There's a Real-Life Spy Thriller Going on in Russia and It’s Better Than Your Airport Read


The United Kingdom just accused Russian President Vladimir Putin of "probably" approving the assassination of a former Russian spy on British soil. Yes, David After Dentist, this is real life. 

Almost 10 years ago, the world was gripped by the assassination of Alexander Litvinenko, the former spy, who was served green tea laced with a radioactive substance in a fancy London hotel. Litvinenko died a few weeks later. 

The cause of death? The extremely lethal and hard to detect polonium-210.

Suspicions, accusations and questions swarmed around Litvinenko's death at the time — medical professionals, none the wiser, first blamed the flu for his illness. But, on Thursday, a British public inquiry on the affair was published, apparently confirming what some already feared: Putin was most likely behind it. 

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Litvinenko was a KGB agent in the days of the Soviet Union, before becoming a Kremlin critic, vocal in his aspersions of Putin.

The report, led by a retired High Court judge and the Assistant Coroner who investigated Litvinenko's death, Sir Robert Owen, described the scandal as an "FSB [Federal Security Service of the Russian Federation and the successor to the KGB] operation to kill Mr. Litvinenko."

"I find that the FSB operation to kill Mr. Litvinenko was probably approved by [then-FBS chief] Mr. [Nikolai] Patrushev and also by President Putin," the report reads.

In the absence of irrefutable evidence, Owen's language is cautious, but the report still appears to leave little room for doubt regarding Putin's complicity.

After defecting from the Russian government, Litvinenko sought refuge in England, where he became a citizen and lived until his death.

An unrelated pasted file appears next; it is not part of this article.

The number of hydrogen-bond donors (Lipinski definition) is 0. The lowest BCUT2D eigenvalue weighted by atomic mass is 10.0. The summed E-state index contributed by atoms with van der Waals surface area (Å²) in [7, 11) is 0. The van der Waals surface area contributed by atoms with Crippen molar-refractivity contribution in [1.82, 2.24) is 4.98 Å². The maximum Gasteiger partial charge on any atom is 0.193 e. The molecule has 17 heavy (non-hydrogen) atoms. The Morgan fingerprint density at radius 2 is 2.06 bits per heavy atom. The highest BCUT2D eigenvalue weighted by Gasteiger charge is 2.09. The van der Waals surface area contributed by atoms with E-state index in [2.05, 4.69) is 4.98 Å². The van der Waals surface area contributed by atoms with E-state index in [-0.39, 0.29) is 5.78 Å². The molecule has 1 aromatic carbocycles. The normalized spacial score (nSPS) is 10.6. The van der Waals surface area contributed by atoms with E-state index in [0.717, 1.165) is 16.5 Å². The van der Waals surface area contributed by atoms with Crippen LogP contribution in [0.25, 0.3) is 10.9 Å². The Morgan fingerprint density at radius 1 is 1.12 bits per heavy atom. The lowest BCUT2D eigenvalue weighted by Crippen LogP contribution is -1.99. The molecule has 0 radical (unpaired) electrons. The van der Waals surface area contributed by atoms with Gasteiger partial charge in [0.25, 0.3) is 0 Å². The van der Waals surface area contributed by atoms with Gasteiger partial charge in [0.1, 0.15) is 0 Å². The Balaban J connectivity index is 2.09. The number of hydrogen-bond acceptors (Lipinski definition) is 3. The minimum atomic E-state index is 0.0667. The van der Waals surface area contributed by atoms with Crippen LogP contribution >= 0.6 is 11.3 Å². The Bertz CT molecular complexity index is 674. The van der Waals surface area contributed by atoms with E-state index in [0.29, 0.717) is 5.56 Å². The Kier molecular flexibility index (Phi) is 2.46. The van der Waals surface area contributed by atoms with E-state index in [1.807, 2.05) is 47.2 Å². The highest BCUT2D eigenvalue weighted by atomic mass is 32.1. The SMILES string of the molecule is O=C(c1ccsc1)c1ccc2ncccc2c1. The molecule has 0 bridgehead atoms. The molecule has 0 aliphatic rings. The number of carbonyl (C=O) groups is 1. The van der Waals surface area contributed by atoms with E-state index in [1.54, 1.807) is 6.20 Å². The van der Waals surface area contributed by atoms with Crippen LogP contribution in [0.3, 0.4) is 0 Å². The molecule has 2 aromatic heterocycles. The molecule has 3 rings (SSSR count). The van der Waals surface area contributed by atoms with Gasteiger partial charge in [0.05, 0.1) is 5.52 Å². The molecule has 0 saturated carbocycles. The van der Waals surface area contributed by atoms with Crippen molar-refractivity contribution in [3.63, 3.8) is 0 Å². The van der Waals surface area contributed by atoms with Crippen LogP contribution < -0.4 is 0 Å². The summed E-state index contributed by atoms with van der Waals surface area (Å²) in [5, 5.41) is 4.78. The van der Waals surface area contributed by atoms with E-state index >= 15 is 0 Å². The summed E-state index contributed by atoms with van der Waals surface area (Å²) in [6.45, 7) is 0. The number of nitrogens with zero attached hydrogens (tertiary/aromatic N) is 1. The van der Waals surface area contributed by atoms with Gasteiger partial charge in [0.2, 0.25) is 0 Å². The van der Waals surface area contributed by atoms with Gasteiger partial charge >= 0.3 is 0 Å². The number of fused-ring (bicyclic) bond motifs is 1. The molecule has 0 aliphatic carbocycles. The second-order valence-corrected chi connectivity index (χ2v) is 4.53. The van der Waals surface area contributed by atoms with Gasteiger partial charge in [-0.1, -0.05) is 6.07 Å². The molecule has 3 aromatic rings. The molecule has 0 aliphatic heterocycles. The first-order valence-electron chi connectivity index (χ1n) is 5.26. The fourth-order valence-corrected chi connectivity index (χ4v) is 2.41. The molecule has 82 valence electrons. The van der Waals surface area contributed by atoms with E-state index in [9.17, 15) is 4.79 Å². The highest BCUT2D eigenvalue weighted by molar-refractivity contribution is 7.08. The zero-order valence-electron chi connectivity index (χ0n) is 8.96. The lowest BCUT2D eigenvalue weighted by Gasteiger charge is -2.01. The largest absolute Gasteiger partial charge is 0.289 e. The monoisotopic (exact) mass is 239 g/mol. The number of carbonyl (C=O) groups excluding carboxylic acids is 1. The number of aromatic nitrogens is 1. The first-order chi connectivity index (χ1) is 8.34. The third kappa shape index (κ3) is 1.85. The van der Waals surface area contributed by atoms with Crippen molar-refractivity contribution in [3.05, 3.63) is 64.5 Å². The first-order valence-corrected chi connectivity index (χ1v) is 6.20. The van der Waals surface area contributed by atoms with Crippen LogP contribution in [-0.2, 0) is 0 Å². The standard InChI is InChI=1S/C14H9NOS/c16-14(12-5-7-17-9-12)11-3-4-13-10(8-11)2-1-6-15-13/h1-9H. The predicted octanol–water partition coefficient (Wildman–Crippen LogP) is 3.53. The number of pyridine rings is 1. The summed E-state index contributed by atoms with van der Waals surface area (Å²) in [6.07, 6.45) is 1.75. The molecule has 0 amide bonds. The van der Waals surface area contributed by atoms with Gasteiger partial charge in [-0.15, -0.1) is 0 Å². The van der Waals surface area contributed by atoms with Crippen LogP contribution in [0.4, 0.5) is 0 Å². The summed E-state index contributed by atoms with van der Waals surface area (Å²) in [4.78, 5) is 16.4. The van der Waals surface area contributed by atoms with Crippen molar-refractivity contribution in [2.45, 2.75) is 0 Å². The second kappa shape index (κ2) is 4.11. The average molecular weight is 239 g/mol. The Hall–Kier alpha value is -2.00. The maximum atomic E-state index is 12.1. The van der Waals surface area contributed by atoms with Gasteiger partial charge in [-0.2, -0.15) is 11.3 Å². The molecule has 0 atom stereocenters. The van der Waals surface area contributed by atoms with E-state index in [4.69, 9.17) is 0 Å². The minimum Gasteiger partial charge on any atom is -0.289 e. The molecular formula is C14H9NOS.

Litvinenko was working on an investigation into the Russian mafia when he met with two other former Russian agents in a hotel bar. His companions — Andrei Lugovoi and Dmitry Kovtun — are suspected of slipping the polonium-210 into Litvinenko's tea.

In his probe, Owen was able to evaluate sensitive intelligence, which had previously not been allowed in related court proceedings, making his conclusions perhaps more robust than previous findings, the BBC reports. Still, the Russian Foreign Ministry described the report as "politicized," opaque and biased.

"We regret that the purely criminal case was politicized and overshadowed the general atmosphere of bilateral relations," the ministry said, according to the BBC.

British Ambassador Alexander Yakovenko was summoned to the Foreign Office after the publication of this report and a summary of his declarations were posted on the official embassy website. "This gross provocation of the British authorities cannot help hurting our bilateral relationship," it said.

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Litvinenko's wife, Marina, called on the U.K.'s government to respond punitively in light of the report. By ordering the assassination of a British citizen on British soil, Putin would have committed a violation of Britain's sovereignty.

"I'm also calling for the imposing of targeted economic sanctions and travel bans against named individuals ... including Mr. Putin," Marina Litvinenko, told reporters on Thursday. "I received a letter last night from the Home Secretary promising action. It [signaled] that the prime minister [David Cameron] would do nothing in the face of the damaging findings of Sir Robert Owen."

The Cameron administration echoed Marina Litvinenko's prediction of inaction. The public inquiry "regrettably confirms what we and previous governments already believed to date," a spokeswoman for Cameron said on Thursday, according to the Guardian.

"We have to weigh carefully the need to take measures with the broader need to work with Russia on certain issues," the spokeswoman added. "When you look at the threat from Daesh [ISIS], it is an example of where you put ... national security first."

Similarly, a Kremlin spokesman said the case "is not among the topics that interest us," according to the New York Times.